While much research has suggested that money does not directly correlate to happiness, there is a modest correlation. Once a person is able to have the things they need to pay bills and not worry about money the correlation seems to plateau (generally over about $100,000). Rubin dedicates July to buying some happiness and allows herself modest splurges. She indicates that she is not much of a shopper and decides on a professional photography session for her family, which she used as gifts for grandparents and these photographs give her much more happiness. Rubin recognizes that money impacts people differently and there may be some who enjoy collecting expensive wine or art, so the personal differences of happiness are once again important in creating happiness. Rubin also recognizes that giving something up may make one happier because the gratitude of having the desired object may be worth the wait.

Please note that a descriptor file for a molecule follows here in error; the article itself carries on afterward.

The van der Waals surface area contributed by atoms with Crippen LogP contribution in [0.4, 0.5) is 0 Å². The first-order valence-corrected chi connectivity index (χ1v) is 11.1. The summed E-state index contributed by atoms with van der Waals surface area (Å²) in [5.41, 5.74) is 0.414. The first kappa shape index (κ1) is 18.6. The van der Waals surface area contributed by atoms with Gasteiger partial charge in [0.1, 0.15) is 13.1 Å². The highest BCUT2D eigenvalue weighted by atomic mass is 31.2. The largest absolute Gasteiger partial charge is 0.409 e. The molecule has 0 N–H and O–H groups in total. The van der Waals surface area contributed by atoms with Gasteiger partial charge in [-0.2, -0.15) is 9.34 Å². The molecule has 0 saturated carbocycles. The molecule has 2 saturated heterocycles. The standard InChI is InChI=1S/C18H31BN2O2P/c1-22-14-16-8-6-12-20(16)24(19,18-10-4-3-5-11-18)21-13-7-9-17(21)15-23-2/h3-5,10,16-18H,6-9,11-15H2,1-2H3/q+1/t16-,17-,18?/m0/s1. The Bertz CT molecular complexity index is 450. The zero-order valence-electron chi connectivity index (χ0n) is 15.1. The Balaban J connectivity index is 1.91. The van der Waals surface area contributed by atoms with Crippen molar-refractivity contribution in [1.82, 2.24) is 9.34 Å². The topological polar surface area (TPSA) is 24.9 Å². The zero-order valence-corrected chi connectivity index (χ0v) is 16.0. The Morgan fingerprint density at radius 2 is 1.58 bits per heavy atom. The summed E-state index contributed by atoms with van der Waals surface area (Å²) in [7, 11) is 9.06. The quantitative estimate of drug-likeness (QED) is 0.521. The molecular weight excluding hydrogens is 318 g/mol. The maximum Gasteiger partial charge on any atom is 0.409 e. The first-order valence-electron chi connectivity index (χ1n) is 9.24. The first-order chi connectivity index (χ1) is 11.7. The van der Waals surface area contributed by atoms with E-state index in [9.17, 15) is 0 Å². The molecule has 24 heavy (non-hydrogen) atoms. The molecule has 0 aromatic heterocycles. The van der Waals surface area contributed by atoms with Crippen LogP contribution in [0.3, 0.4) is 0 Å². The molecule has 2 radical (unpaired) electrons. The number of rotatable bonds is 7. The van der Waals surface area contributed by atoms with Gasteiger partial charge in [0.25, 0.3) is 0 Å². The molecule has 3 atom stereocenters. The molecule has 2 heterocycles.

In August Rubin kept a gratitude journal (see activity) to help her recognize the many blessings that she has that often go unnoticed. She eventually finds that simply thinking about things that she is grateful for each day works better for her than writing these down each day. She is in good health, has a good relationship with her in-laws, lives in a city she loves, in an apartment he loves and has a happy, healthy family. She finds herself in extreme back pain and after she sees a chiropractor that solves the problem she comes to appreciate her good health that she may have previously taken for granted. She also reads biographies about catastrophes which rather than making her sad, make her appreciate all that she has. While Rubin is not particularly religious, she recognizes that others may get much satisfaction from a more spiritual approach to happiness. She does find inspiration from Sister Therese from France who treated even those that she did not like with the utmost kindness. Other nuns commented that she was naturally happy and kind, but her own diaries indicated how hard she worked to make it seem effortless. Rubin tries to emulate Sister Therese but is still working hard on this commitment.